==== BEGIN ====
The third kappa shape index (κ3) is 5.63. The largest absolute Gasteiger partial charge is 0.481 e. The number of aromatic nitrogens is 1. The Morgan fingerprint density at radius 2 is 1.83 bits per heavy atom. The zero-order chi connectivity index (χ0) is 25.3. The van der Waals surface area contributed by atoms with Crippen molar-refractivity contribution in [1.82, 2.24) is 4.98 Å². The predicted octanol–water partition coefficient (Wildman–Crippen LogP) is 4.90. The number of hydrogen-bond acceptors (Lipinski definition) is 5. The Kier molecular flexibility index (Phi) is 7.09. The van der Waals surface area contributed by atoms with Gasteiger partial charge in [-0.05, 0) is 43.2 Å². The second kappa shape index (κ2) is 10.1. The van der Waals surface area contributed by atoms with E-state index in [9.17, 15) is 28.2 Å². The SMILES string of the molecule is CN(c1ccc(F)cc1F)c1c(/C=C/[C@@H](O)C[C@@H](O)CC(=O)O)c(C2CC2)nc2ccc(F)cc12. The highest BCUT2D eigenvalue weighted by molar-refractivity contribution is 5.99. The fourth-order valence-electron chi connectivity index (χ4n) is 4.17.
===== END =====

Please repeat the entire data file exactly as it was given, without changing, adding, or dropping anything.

The third kappa shape index (κ3) is 5.63. The largest absolute Gasteiger partial charge is 0.481 e. The number of aromatic nitrogens is 1. The Morgan fingerprint density at radius 2 is 1.83 bits per heavy atom. The zero-order chi connectivity index (χ0) is 25.3. The van der Waals surface area contributed by atoms with Crippen molar-refractivity contribution in [1.82, 2.24) is 4.98 Å². The predicted octanol–water partition coefficient (Wildman–Crippen LogP) is 4.90. The number of hydrogen-bond acceptors (Lipinski definition) is 5. The Kier molecular flexibility index (Phi) is 7.09. The van der Waals surface area contributed by atoms with Gasteiger partial charge in [-0.05, 0) is 43.2 Å². The second kappa shape index (κ2) is 10.1. The van der Waals surface area contributed by atoms with E-state index in [9.17, 15) is 28.2 Å². The SMILES string of the molecule is CN(c1ccc(F)cc1F)c1c(/C=C/[C@@H](O)C[C@@H](O)CC(=O)O)c(C2CC2)nc2ccc(F)cc12. The highest BCUT2D eigenvalue weighted by molar-refractivity contribution is 5.99. The fourth-order valence-electron chi connectivity index (χ4n) is 4.17.